We have some warm wet weather today, but tonight it is going to be back to freezing temperatures. The water in plumbing pipes can freeze if the pipes are exposed to frigid air. At the very least, a frozen pipe mean you get no water from that line. At the very worst, the pipe can burst. You’d be surprised how much water that can shoot out a tiny split in a pipe, and the distance and speed at which it travels. Before you read any further, ask yourself if you know where the main shut-off valve is for the water supply to your house. If you don’t, find out as soon as you finish reading this article.
Reducing the Risk
You can lessen the risk of frozen pipes by wrapping exposed pipes with foam insulators or heating cables, and turning off and draining the pipes to outdoor faucets. When temperatures plummet, take these additional emergency precautions:
- Let interior faucets drip steadily, because moving water doesn’t freeze as readily as standing water. Leaving the faucet open slightly also prevents water from building up pressure between a frozen area and the faucet. That advice applies doubly if the pipe is on an exterior north-facing wall, in a poorly insulated home or in an unheated room. It applies quadruply if you live in the South where the water supply pipe into the house is above ground.
- Leave the door of the cabinet under the sink open if the sink is on an exterior wall, and keep heat flowing to that room.
- Don’t lower the thermostat below 55°F when you’re away. Warmer than 55°F is better if your pipes are in vulnerable north-facing walls.
If a Pipe Freezes
If you turn on the faucet and nothing comes out, you have a frozen water inside a supply pipe. Act fast, before it bursts. Leave the faucet open and then pinpoint as accurately as possible where the freeze is: it’s somewhere between the faucet that doesn’t work and the nearest one that does work that is on the same supply pipe. If it’s inside a wall, point a heat lamp or space heater at the wall, keeping it far enough away you don’t damage the wall. If the pipe is exposed, use a heat gun on a low setting or a blow dryer on a high setting to warm the pipe. Move the dryer or heat gun back and forth across the pipe. If you don’t have a blow dryer or heat lamp, wrap the pipe with a towel and pour boiling water over the towel. Repeat until water flows through the pipe.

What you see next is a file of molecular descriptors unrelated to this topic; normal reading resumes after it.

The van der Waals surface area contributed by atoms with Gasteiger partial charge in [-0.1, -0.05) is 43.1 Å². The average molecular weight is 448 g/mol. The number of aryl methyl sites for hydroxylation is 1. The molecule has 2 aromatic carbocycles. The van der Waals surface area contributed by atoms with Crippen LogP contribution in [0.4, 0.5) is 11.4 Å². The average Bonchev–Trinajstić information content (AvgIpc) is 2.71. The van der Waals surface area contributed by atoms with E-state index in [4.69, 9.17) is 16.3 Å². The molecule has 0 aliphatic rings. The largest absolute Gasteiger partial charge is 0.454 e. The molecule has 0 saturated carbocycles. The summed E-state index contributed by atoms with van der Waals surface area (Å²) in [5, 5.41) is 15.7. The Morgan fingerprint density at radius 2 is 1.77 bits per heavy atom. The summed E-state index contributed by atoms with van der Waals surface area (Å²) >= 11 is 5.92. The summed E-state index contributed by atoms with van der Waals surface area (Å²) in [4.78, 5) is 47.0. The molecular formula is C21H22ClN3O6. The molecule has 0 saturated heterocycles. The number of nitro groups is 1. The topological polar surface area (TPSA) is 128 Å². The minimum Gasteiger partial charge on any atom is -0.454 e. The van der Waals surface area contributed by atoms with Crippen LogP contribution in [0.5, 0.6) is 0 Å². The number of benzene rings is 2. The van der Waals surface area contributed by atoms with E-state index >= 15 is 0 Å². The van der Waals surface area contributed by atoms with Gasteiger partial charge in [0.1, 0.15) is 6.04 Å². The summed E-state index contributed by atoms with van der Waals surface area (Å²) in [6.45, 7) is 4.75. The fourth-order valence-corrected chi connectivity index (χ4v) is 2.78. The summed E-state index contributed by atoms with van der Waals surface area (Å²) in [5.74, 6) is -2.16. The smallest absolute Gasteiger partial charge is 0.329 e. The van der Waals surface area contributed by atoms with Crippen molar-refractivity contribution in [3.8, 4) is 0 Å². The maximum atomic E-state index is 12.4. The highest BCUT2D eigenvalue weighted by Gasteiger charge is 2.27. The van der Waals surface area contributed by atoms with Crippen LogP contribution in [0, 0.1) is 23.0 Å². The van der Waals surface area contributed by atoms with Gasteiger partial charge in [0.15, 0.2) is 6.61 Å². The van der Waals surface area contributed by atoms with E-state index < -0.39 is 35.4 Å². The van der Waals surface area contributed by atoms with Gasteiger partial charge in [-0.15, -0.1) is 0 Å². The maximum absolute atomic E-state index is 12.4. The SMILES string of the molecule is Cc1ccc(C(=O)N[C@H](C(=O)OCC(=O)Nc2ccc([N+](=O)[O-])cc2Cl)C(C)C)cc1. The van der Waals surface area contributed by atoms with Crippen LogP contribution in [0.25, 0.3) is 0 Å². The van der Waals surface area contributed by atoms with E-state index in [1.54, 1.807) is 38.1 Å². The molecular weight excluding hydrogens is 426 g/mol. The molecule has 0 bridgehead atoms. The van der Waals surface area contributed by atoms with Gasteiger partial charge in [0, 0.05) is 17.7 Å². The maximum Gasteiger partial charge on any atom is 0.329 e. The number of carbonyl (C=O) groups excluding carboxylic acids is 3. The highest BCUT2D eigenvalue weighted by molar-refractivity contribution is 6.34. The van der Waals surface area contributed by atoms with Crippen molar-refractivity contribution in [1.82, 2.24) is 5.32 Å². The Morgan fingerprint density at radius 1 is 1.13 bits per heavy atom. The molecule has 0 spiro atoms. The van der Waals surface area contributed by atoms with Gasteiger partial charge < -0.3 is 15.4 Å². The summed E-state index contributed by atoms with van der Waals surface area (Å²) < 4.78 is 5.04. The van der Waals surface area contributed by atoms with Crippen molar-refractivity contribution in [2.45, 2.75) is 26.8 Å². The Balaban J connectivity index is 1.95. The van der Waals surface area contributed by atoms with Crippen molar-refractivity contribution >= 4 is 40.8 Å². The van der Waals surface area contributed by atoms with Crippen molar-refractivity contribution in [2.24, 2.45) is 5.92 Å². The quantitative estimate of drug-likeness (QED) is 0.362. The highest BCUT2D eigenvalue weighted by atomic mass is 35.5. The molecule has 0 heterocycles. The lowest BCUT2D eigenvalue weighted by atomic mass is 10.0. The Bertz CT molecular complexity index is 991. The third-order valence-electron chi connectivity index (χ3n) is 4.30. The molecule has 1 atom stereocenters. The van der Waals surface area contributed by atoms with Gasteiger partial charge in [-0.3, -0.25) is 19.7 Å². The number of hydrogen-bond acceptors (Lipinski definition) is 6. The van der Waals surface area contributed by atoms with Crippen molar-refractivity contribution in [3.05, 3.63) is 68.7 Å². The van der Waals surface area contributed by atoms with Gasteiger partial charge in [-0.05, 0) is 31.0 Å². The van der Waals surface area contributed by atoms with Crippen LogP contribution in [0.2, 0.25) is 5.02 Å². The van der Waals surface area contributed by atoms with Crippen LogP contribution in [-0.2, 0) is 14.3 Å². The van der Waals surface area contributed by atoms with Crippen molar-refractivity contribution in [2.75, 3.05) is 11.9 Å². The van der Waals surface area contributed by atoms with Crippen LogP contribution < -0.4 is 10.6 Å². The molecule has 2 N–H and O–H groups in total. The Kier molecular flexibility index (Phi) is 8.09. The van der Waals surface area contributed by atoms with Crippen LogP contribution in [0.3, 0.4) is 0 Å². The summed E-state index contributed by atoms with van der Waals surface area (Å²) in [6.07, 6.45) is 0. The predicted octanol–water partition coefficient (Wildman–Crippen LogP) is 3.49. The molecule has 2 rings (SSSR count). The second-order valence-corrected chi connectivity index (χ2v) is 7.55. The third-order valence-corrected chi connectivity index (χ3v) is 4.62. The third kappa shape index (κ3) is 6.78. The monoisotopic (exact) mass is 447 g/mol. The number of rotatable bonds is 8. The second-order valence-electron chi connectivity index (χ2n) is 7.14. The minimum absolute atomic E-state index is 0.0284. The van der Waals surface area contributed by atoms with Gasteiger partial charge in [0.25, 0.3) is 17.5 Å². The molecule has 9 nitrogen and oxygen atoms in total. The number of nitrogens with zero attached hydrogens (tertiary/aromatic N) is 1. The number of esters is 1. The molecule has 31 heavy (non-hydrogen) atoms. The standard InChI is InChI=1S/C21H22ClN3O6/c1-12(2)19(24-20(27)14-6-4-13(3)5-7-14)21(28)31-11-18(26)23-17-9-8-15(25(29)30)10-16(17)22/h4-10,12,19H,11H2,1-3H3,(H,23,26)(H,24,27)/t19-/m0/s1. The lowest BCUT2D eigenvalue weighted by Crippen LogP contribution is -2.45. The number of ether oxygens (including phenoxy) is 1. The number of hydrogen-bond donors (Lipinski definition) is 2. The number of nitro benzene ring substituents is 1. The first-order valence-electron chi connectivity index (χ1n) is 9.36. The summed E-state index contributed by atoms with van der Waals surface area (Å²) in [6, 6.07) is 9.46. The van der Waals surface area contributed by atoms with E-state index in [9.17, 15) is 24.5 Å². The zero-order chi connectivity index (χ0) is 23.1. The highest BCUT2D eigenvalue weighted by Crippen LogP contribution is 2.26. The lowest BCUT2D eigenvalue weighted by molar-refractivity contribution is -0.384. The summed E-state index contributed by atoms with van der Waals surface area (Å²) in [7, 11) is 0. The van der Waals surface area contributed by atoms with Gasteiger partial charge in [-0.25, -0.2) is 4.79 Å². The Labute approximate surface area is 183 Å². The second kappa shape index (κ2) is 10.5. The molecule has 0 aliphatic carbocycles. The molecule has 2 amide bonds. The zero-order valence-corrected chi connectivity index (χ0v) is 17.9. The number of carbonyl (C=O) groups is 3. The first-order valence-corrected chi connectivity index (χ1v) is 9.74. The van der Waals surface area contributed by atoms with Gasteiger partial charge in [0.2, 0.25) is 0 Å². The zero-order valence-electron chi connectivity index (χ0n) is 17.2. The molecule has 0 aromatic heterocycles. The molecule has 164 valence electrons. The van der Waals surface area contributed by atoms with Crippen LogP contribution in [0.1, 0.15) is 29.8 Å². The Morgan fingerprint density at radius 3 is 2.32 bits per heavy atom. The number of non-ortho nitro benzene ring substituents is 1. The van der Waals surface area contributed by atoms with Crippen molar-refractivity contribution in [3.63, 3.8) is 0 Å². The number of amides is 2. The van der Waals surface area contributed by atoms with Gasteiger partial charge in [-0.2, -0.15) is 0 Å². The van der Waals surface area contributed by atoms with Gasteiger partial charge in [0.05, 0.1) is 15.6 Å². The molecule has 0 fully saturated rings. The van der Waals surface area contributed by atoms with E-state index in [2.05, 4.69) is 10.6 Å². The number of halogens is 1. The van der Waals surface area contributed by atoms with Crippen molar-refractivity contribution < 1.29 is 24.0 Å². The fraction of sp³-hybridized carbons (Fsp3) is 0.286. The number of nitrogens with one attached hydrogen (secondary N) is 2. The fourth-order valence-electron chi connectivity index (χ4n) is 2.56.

If a Pipe Bursts
If a pipe does burst, move fast. Immediately turn off the water supply to the house and then open faucets between the main shut-off and the burst pipe to drain any water remaining in the supply line before it reaches the hole in the pipe. Replace the burst section of pipe or call a plumber to handle the job.
Iced-up Gas Meter
If you heat your house with natural gas, the gas meter outside your house has a regulator that prevents high-pressure gas from entering your home. Ice and snow can obstruct the vents on the regulator, causing it to malfunction. Check the meter after any storm and gently clear away snow. If it’s covered in ice, don’t try to chip it off, which could damage the meter and cause a gas leak. Instead, call your gas utility company.